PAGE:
Will miss my friends, nephews the most: UAE’s first analog astronaut AlAmeri

Saleh AlAmeri sees first manned mission to Mars in 5-10 years.


Waheed Abbas

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Published: Thu 4 Nov 2021, 2:46 PM

Last updated: Thu 4 Nov 2021, 5:26 PM

The UAE’s first analog astronaut Saleh AlAmeri, who began his mission that simulates the journey to Mars on November 4, says he will miss his friends, colleagues and children in his family the most during this eight-month long project.

AlAmeri and Abdalla AlHammadi were the first Emirati analog astronauts selected for the mission on August 15, 2021. They will remain in isolation for eight months in a facility in Russia to know its impact on the human body and psychology for future space missions to the moon and Mars.

“I and Abdalla are ready for the training and isolation as part of this mission,” AlAmeri told Khaleej Times in an interview from Moscow just before its start. “After the selection, we received training in Dubai and then we also had intensive training for 12 hours daily in Moscow to make sure that we are ready for the mission. Part of our training was learning Russian language, psychological and physical training and there was medical examination.”

AlAmeri has a bachelor’s degree in mechanical engineering from Khalifa University and is a certified vibration analyst from the Mobius Institute.

With over six years of experience in his field, AlAmeri was working as a mechanical engineer with Adnoc.

His team won the second place in the Abu Dhabi Solar Challenge 2015, designing the first of its kind solar car in the Arab world that had a mileage of 1,200km.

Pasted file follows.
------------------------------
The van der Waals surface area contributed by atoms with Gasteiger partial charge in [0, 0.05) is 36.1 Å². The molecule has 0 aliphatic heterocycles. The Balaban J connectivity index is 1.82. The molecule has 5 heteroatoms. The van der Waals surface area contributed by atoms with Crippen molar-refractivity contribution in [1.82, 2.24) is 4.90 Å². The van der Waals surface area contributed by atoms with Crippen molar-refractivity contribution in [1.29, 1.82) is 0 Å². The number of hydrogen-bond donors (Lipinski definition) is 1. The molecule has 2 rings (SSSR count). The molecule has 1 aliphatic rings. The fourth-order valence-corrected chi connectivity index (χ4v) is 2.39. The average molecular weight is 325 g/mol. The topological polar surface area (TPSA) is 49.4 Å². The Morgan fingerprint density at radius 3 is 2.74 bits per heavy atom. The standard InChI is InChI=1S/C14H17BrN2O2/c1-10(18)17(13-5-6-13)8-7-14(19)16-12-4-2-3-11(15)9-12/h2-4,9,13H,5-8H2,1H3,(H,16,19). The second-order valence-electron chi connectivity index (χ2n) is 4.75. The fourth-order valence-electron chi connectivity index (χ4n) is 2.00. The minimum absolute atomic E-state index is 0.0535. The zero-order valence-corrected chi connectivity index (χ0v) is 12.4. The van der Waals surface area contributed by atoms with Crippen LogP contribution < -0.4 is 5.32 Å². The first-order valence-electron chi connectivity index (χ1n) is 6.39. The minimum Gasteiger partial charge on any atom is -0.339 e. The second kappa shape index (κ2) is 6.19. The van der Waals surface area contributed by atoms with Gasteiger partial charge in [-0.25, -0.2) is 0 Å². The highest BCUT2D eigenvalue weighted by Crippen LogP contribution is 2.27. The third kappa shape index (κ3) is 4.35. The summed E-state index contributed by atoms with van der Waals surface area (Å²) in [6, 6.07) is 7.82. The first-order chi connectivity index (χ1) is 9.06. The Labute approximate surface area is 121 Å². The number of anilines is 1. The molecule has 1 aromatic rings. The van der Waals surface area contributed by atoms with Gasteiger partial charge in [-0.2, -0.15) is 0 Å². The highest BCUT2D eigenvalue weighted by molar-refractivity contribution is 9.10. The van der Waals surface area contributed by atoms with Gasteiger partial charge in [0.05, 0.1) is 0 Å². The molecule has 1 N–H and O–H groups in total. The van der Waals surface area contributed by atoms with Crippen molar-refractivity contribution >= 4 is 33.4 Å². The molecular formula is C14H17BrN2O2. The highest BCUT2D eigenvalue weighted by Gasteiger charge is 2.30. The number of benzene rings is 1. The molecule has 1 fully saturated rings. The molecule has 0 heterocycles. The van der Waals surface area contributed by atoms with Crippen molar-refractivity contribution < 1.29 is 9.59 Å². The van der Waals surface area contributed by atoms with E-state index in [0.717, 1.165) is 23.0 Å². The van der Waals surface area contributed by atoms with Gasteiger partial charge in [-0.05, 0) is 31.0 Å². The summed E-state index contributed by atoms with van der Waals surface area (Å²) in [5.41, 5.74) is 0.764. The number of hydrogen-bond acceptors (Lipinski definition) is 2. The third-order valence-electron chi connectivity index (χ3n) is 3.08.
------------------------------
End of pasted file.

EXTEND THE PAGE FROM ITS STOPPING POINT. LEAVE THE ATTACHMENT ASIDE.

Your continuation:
Starting Thursday, Al Hammadi and Al Ameri will take on the eight-month journey to simulate space-like conditions on Earth in partnership with Nasa and the Russian IBMP Institute.

The mission will take place at the NEK ground-based analogue facility in Moscow. There will be participants from different countries. It is part of the Scientific International Research in Unique Terrestrial Station (SIRIUS) 20/21 and will focus on studying the effects of long-duration isolation and confinement on human psychology and physiology.

Missing my friends, nephews

The UAE’s analog astronauts have been away from their friends and families since early September when they reached Moscow to prepare for the mission.

“I was in contact with my family and friends, talking to them,” said AlAmeri. “God willing, even within the isolation facility, there will be a communication option to talk to our beloved ones. I am not worried about these things. My focus and priority are to complete the mission successfully and to represent the UAE and the region.”

AlAmeri revealed that this is not the first time that he has been staying away from the family.

“During my studies at Khalifa University, I stayed in Japan for six months,” he pointed out. “I was working on a senior project. And I am a National Service graduate. I stayed away for 16 months. This experience is not new to me."

But AlAmeri says he will miss friends including Mohammed bin Rashid, roommate AlHammadi, his colleagues and nephews.

Manned Mars mission in 5-10 years

AlAmeri noted that sending missions to Mars is not a big challenge with advancements in the space sector. Citing examples, he said the UAE, the US and China have recently sent missions to Mars successfully.

"We have a good picture of sending things to Mars,” he said. “We are doing this study to know the impact on psychology, muscles and bones and to prepare a human for future space flights to Moon and Mars. In 5 to 10 years, we will see some people going to Mars.” He hoped that the first one to go Mars will be an Emirati.

AlAmeri noted that this is the first analog mission but it will not be the last one. “We are looking forward to become experts and pioneers in the human research programme. In the future, we will try to involve more and develop new projects, which will be beneficial for the other sectors like medical, science and education,” he pointed out. “We are lucky that we get support from leaders and the Mohammed bin Rashid Space Centre management.”


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